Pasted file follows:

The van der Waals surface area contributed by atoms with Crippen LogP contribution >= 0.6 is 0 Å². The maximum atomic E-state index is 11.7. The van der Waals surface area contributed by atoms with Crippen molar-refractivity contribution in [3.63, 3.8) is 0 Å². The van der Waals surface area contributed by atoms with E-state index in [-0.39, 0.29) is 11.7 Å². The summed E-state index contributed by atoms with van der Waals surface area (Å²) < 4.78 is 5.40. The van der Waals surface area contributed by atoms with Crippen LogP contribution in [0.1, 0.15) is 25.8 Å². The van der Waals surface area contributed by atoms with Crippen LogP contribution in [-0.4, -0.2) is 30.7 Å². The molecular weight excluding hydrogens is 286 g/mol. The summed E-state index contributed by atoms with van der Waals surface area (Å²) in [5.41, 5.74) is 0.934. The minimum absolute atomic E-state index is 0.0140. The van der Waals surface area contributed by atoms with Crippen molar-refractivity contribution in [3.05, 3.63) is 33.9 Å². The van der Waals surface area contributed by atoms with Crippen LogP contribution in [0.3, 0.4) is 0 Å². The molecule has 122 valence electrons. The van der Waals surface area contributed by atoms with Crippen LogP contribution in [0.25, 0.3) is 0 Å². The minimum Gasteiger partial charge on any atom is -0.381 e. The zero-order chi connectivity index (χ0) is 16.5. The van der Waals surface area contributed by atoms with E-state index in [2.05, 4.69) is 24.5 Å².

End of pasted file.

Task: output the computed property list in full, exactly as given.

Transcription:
The van der Waals surface area contributed by atoms with Crippen LogP contribution >= 0.6 is 0 Å². The maximum atomic E-state index is 11.7. The van der Waals surface area contributed by atoms with Crippen molar-refractivity contribution in [3.63, 3.8) is 0 Å². The van der Waals surface area contributed by atoms with E-state index in [-0.39, 0.29) is 11.7 Å². The summed E-state index contributed by atoms with van der Waals surface area (Å²) < 4.78 is 5.40. The van der Waals surface area contributed by atoms with Crippen LogP contribution in [0.1, 0.15) is 25.8 Å². The van der Waals surface area contributed by atoms with Crippen LogP contribution in [-0.4, -0.2) is 30.7 Å². The molecular weight excluding hydrogens is 286 g/mol. The summed E-state index contributed by atoms with van der Waals surface area (Å²) in [5.41, 5.74) is 0.934. The minimum absolute atomic E-state index is 0.0140. The van der Waals surface area contributed by atoms with Crippen molar-refractivity contribution in [3.05, 3.63) is 33.9 Å². The van der Waals surface area contributed by atoms with Crippen LogP contribution in [0.3, 0.4) is 0 Å². The molecule has 122 valence electrons. The van der Waals surface area contributed by atoms with Crippen LogP contribution in [0.25, 0.3) is 0 Å². The minimum Gasteiger partial charge on any atom is -0.381 e. The zero-order chi connectivity index (χ0) is 16.5. The van der Waals surface area contributed by atoms with E-state index in [2.05, 4.69) is 24.5 Å².